Seasons turn, spring comes and cherry blossoms bloom, even amid a novel coronavirus pandemic.
But with Tokyo’s state of emergency lifted just ahead of full bloom, concerns are rising that infections will rise with more people going out for their annual hanami outing — watching the cherry blossoms and eating and drinking under the trees.
Visiting two of Tokyo’s key spots for cherry blossom viewing — Ueno Park and along the Meguro River, both of which are clamping down on parties this year — The Japan Times asked visitors for their views on what can be done to enjoy the blossoms safely.
Strolling through Ueno Park, a 43-year-old man, who only gave his first name, Koji, noticed a significant decrease in the number of people coming to see the cherry blossoms from when he came two years ago before the pandemic.
“Even taking into account that today was a weekday, it felt like there were fewer people here,” he said.
Koji, who was taking a walk with a friend, felt it was necessary for the park operators to take precautions, including restricting parties during the season.
“Hanami may become different in the future, but as long as we keep walking while watching the flowers, and wear masks when eating, we can safely have hanami from now on,” he said.
A woman in her 50s from Tokyo’s Setagaya Ward said the cherry blossoms reminded her that some things don’t change regardless of the ongoing pandemic.
“Spring comes regardless of the pandemic, and cherry blossoms are still beautiful,” said the woman, who came to the park as she had the morning off from work.
She was surprised at the number of people coming to see the cherry blossoms, overhearing many foreign languages among the conversations of the visitors.
“It will take five to 10 years until we can get back to holding traditional cherry blossom parties like before,” she said, adding that it won’t be until decades later that history proves what infection measures were appropriate.
‘Save memories in cameras’
For an 18-year-old Chinese exchange student in Taito Ward, viewing the cherry blossoms was one of the iconic traditions he had seen in Japanese anime that he was looking forward before heading to Japan.
“I am disappointed about restrictions at parks since I wanted to attend cherry blossom parties like the ones in anime,” he said. “It’s cumbersome that we all have to wear masks, but what we can do this year is to take photos of cherry blossom trees and save memories in cameras.”
He was hopeful that things would go back to what they were before the pandemic.
“I will be in Japan next spring as well, so I hope that the situation improves enough so that I will be able to do hanami and eat food with friends without wearing masks,” he said.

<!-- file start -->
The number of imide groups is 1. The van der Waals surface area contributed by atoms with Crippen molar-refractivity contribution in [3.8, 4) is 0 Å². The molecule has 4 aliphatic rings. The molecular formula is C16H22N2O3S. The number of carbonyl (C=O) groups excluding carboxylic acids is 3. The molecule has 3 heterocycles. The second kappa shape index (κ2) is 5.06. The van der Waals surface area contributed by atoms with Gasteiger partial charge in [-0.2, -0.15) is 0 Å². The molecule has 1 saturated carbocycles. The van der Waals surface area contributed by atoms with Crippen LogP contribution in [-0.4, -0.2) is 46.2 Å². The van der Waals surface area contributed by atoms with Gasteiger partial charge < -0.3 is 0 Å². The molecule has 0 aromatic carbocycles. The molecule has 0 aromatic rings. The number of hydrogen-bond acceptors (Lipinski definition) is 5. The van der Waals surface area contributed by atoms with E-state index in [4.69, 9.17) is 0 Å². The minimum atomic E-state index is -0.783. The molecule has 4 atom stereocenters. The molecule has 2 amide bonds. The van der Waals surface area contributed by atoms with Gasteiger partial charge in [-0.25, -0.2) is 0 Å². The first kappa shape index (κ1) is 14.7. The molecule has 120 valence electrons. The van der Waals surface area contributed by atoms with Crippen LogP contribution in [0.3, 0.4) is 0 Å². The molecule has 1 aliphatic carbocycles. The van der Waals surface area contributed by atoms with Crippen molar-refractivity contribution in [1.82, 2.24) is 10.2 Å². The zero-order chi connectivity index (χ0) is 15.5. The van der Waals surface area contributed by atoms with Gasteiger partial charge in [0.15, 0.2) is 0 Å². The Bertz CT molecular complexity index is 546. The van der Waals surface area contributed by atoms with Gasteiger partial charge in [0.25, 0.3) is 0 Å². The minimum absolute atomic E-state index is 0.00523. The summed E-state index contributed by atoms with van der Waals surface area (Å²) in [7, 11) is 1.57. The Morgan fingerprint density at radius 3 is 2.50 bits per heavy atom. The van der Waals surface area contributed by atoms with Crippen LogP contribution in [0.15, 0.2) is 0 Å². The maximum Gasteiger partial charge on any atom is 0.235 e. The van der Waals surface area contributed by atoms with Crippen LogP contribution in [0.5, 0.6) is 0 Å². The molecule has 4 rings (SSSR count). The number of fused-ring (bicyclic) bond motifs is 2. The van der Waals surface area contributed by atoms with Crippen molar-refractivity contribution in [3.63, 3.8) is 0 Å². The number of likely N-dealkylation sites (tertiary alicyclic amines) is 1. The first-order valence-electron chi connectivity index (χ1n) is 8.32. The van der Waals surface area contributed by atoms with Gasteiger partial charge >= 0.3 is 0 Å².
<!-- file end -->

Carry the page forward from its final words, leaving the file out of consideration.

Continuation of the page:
One young woman taking a stroll at Ueno Park with her boyfriend saw the positive side of the new normal for hanami. Unlike the traditional partying under the trees, it made one appreciate the cherry blossoms more, she said.
Though her hanami date may not have been what she had expected before the spread of COVID-19, she accepted that reality.
However, she was also worried that the coronavirus would spread with the number of people gathered, even though people were only taking a stroll through the park.
“Restrictions on cherry blossom parties cannot be helped, since the time is like this,” she said. “But since it is right after the state of emergency was lifted, I am concerned that the number of cases may increase after this hanami rush.”
‘A good opportunity’
For an 80-year-old woman and her daughter from Shinagawa Ward, walking along the Meguro River when the cherry blossoms are in full bloom is something of an annual tradition.
“When I’m at home, I just lie down and watch TV,” the mother said, adding that the walk served as a good exercise for her.
She had been taking ballroom dancing classes, but some of them were canceled due to COVID-19, since the lessons involved many people gathering in a small room.
“Due to the pandemic, my mother has fewer chances to go out, and her legs get weaker because of that,” said the daughter. “So a hanami walk is a good opportunity for her as well. I have to get her out when it’s warm and sunny so that she won’t be alone at home.”
‘Rethink the old ways’
With a small bento box and a cup of tea in their hands, an older couple were having a small cherry blossom party of their own on a tiny bench alongside the river.
Recalling the days when lively hanami parties were a custom, the wife, in her 70s, saw the pandemic as something of a wake-up call.
“Hanami parties back then — ones in Ueno Park with blue tarps all over the place — maybe a chaotic tradition, and it was so stinky with all the alcohol and everything,” she said. “In that sense, this might be a good chance for us to rethink the old ways.”
Despite the health crisis, she said she still believes that the tradition of loud hanami parties would survive, albeit on a smaller scale.
“With all the restrictions, it’s a bit sad if we think back on the old days, but maybe this is for the better,” she said. “Hanami will never disappear, but we have to deal with the pandemic while being aware of what’s safe and what’s not for everyone.”
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